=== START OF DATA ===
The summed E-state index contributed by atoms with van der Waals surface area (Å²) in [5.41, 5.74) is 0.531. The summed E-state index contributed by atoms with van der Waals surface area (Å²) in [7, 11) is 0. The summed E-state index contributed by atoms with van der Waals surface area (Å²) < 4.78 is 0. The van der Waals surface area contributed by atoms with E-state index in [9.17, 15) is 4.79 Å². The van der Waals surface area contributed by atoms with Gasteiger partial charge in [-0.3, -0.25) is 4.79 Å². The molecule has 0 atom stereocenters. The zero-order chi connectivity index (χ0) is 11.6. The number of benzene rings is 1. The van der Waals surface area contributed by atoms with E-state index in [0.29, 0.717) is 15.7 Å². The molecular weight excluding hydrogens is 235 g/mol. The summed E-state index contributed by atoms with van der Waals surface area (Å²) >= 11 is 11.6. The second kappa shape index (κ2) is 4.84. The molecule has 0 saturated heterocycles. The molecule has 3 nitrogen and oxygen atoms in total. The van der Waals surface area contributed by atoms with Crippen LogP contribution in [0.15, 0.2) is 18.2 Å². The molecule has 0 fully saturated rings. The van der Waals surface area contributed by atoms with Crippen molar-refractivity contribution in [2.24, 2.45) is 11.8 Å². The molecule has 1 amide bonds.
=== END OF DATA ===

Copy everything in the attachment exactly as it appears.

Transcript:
The summed E-state index contributed by atoms with van der Waals surface area (Å²) in [5.41, 5.74) is 0.531. The summed E-state index contributed by atoms with van der Waals surface area (Å²) in [7, 11) is 0. The summed E-state index contributed by atoms with van der Waals surface area (Å²) < 4.78 is 0. The van der Waals surface area contributed by atoms with E-state index in [9.17, 15) is 4.79 Å². The van der Waals surface area contributed by atoms with Gasteiger partial charge in [-0.3, -0.25) is 4.79 Å². The molecule has 0 atom stereocenters. The zero-order chi connectivity index (χ0) is 11.6. The number of benzene rings is 1. The van der Waals surface area contributed by atoms with E-state index in [0.29, 0.717) is 15.7 Å². The molecular weight excluding hydrogens is 235 g/mol. The summed E-state index contributed by atoms with van der Waals surface area (Å²) >= 11 is 11.6. The second kappa shape index (κ2) is 4.84. The molecule has 0 saturated heterocycles. The molecule has 3 nitrogen and oxygen atoms in total. The van der Waals surface area contributed by atoms with Crippen LogP contribution in [0.15, 0.2) is 18.2 Å². The molecule has 0 fully saturated rings. The van der Waals surface area contributed by atoms with Crippen molar-refractivity contribution in [2.24, 2.45) is 11.8 Å². The molecule has 1 amide bonds.